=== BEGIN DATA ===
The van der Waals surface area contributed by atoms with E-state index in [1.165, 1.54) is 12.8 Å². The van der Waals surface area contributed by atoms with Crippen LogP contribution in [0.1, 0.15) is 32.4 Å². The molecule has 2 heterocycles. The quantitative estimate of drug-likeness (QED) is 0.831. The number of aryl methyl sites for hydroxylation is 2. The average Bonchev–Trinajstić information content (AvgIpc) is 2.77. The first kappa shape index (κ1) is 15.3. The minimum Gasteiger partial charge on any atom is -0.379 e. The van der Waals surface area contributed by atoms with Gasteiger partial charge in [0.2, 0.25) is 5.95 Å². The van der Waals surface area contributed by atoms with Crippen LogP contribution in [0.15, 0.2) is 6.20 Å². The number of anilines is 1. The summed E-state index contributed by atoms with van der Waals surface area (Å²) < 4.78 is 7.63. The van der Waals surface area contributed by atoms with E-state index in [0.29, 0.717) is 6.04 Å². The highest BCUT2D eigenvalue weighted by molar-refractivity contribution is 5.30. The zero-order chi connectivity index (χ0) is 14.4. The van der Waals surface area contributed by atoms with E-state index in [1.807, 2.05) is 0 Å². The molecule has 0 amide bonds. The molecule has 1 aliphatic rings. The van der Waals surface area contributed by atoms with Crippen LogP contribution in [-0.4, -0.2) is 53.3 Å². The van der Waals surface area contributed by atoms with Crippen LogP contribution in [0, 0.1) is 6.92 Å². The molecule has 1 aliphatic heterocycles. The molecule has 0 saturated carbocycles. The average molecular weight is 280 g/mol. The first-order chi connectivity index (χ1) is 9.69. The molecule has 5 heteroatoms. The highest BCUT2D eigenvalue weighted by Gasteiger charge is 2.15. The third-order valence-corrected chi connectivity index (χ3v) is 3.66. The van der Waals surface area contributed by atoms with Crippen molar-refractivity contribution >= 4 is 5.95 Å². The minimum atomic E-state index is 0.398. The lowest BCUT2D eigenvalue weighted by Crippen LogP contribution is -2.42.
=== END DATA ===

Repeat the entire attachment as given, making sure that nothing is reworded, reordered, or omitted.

The van der Waals surface area contributed by atoms with E-state index in [1.165, 1.54) is 12.8 Å². The van der Waals surface area contributed by atoms with Crippen LogP contribution in [0.1, 0.15) is 32.4 Å². The molecule has 2 heterocycles. The quantitative estimate of drug-likeness (QED) is 0.831. The number of aryl methyl sites for hydroxylation is 2. The average Bonchev–Trinajstić information content (AvgIpc) is 2.77. The first kappa shape index (κ1) is 15.3. The minimum Gasteiger partial charge on any atom is -0.379 e. The van der Waals surface area contributed by atoms with Gasteiger partial charge in [0.2, 0.25) is 5.95 Å². The van der Waals surface area contributed by atoms with Crippen LogP contribution in [0.15, 0.2) is 6.20 Å². The number of anilines is 1. The summed E-state index contributed by atoms with van der Waals surface area (Å²) < 4.78 is 7.63. The van der Waals surface area contributed by atoms with E-state index in [0.29, 0.717) is 6.04 Å². The highest BCUT2D eigenvalue weighted by molar-refractivity contribution is 5.30. The zero-order chi connectivity index (χ0) is 14.4. The van der Waals surface area contributed by atoms with E-state index in [1.807, 2.05) is 0 Å². The molecule has 0 amide bonds. The molecule has 1 aliphatic rings. The van der Waals surface area contributed by atoms with Crippen LogP contribution in [-0.4, -0.2) is 53.3 Å². The van der Waals surface area contributed by atoms with Crippen LogP contribution in [0, 0.1) is 6.92 Å². The molecule has 1 aliphatic heterocycles. The molecule has 0 saturated carbocycles. The average molecular weight is 280 g/mol. The first-order chi connectivity index (χ1) is 9.69. The molecule has 5 heteroatoms. The highest BCUT2D eigenvalue weighted by Gasteiger charge is 2.15. The third-order valence-corrected chi connectivity index (χ3v) is 3.66. The van der Waals surface area contributed by atoms with Crippen molar-refractivity contribution >= 4 is 5.95 Å². The minimum atomic E-state index is 0.398. The lowest BCUT2D eigenvalue weighted by Crippen LogP contribution is -2.42.